One of the most common landscaping elements in residential outdoor spaces is concrete curbing. A concrete curbing is more durable than traditional landscape edging options. Further, a concrete curbing puts forth more options from an aesthetic perspective. Before installing a concrete curbing, it is important to be familiar with the various options available in this niche.
Concrete Curbing Types
A basic categorization of concrete curbing choices includes:
1. Common Concrete Curbs: Separate Curbs
Types of separate concrete curbs include:
Barrier curbs are also called straight curbs. These are recommended along pavements or outdoor spaces were heavy vehicles are parked or driven regularly. They perform the critical function of avoiding vehicles slipping away from the designated parking space. Barrier curbs cannot be driven over by most vehicles, i.e. they function like a permanent obstacle.
Mountable curbs are essentially a slight variation of barrier curbs. These are also called roll curbs or rolling curbs. Their edges are much smoother than barrier curbs and they have a lesser elevation. This allows vehicles to drive over them without inducing any damage to the wheels or tires. These are not very common in residential spaces. They are more common among commercial spaces or large households with an expansive parking section wherein the speed of the vehicles and their movement needs to be restricted at the time of accessing the driveway. These curbs perform a function very similar to speed bumps found on roads.
Some concrete curbs need to be chosen with care. This is commonly seen when concrete curbing is used for bordering flowerbeds or gardens. Gardening requirements like mowing the lawn present some typical issues that can be resolved by choosing Mower Curbs. The front edge of these curbs is slightly raised. This ensures that the curb is level with the lawn. This helps to run the lawnmower along the edges of the curb. This helps to mow the grass evenly and prevents any damage to the lawnmower.
2. Monolithic Curbs
Monolithic curbs are also called integral curbs. These are found in concrete pavements/driveways wherein they are present along the edges of the pavement without any visible joint or seams. The curb and the pavement appear like one entity—this is why they are also called integrated or fused curbs as opposed to separate curbs. The lack of seams helps to render more durability to the curb sections. As a result, wear and tear induced by heavy wheels along the edges is neutralized to a greater extent. Lack of seams also neutralizes chances of water penetration.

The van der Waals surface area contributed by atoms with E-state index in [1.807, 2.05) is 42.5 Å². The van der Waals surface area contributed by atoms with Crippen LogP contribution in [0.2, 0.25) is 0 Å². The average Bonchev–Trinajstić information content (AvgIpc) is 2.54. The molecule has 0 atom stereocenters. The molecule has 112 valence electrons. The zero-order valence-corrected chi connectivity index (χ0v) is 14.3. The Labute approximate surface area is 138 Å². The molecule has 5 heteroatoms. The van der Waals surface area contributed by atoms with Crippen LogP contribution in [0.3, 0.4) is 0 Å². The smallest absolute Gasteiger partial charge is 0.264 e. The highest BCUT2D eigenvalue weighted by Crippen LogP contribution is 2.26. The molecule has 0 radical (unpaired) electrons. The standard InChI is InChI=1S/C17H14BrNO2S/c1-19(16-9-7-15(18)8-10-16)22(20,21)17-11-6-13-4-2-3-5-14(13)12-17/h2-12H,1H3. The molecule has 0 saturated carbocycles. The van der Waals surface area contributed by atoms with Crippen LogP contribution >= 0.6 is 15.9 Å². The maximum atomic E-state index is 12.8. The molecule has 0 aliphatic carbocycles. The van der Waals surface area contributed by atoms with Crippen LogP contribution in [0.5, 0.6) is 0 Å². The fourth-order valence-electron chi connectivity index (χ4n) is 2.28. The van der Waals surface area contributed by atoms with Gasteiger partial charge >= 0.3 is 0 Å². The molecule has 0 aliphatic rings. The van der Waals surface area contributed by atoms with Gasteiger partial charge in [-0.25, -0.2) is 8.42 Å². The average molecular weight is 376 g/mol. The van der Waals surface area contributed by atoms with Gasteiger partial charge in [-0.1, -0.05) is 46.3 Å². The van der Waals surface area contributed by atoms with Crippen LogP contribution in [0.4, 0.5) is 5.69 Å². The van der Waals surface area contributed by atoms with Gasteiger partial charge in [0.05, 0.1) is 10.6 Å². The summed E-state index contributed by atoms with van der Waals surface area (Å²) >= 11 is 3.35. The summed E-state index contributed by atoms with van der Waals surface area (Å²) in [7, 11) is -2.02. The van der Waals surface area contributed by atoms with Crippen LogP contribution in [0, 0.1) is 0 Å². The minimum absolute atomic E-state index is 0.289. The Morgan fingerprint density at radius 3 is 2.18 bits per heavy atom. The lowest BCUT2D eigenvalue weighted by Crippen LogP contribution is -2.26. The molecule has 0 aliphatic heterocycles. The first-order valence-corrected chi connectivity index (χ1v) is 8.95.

3. Decorative Concrete Curbing: Slanted Curbs
Concrete curbing is also used for purely aesthetical reasons. It can be used for establishing a permanent border around a flowerbed or to emphasize a part of the outdoor landscape, i.e. to make it the focal point. A concrete curb can be embellished with various colors or stamped to create different looks. Homeowners wanting a curb to showcase brightly-colored borders in a more visible format can opt for Slanted Curbs. These are also called angled curbs where the slanted edge is painted with a color of choice. It is commonly opted when the color of the slant needs to complement a different color of the curb’s straight edges or the surrounding landscape for a more vibrant appeal.
It should be noted that the overall shape and dimensions of the above curbs can be manipulated according to the preference of the homeowner. Each of these curbs can be further combined with a gutter, i.e. a concrete curb with a gutter attachment.